Mary Is Gonna Lose It Anyway, 2020

I sat in my empty studio apartment eating fried chicken alone on a mattress on the ground in the middle of a pandemic at the end of July. The gentle coo of Sonny Curtis (How will you make it on your own?) lulled me to my last tear filled sleep there as I watched Mary Richards, with such excitement and wonder, explore all of the five blocks her Minneapolis had to offer. I was no different (This world is awfully big). That night my head was filled with the loneliest dreams of the most disappointing day, week, month, summer, and year (Girl, this time you’re all alone).

 

Since the beginning of quarantine, people have passively given me suicide hotline numbers, asking me to reach out, which in turn actually makes you feel a lot lonelier. (But it’s time you started living) I don’t think I want to die, in fact I very much want to live, there’s just not so much of it happening right now. I’ve instead given in to attempting to manufacture my own fun (It’s time you let someone else do some giving). This fun is of course temporary, like booze, like drugs, it only lasts for so long. It’s become one part fun, one part insanity, and always very much an escape from this horrid reality. Every conversation starts in the middle with a continuous rotating cast of characters (Love is all around). We all share everything and nothing. We are the embodiment of a desire for physical touch, unchecked fear, and an unbearable secrecy (No need to waste it).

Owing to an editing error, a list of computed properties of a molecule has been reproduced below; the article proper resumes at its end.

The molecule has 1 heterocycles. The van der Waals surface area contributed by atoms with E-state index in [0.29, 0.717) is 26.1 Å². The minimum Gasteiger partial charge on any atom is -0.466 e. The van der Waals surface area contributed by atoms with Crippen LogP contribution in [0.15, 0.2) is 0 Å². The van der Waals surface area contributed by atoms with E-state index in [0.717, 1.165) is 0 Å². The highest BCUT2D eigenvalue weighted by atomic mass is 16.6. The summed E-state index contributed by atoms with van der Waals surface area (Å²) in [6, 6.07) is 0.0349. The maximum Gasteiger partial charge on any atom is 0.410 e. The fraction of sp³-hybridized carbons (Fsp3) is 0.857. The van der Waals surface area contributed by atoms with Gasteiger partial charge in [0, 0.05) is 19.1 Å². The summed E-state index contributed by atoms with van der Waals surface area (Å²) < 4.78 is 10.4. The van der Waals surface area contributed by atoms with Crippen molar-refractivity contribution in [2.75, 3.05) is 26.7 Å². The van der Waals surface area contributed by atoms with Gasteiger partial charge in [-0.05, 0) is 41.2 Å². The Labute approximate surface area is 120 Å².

I tried to do everything I would in the normal world to make me feel real again. To gain momentum. To be the most interesting artist getting their Masters in the most interesting of times (You can have the town). This bizarro Mary Tyler Moore Show set takes up the entirety of my studio, the embodiment of my feelings . The clothes my friends wear, a distraction. My friends, a combination of live, laugh, love, and lust (Why don’t you take it). The photograph, a blurry representation of what may or may not be real. The script, a blend of everything in between. None of this is real. None of this matters anymore, yet I think I’m still here (You might just make it after all).

 

A professor asked why I felt like I had to do so much work, and I answered back, “Well how many feelings am I trying to run away from?”

 

You might just make it after all.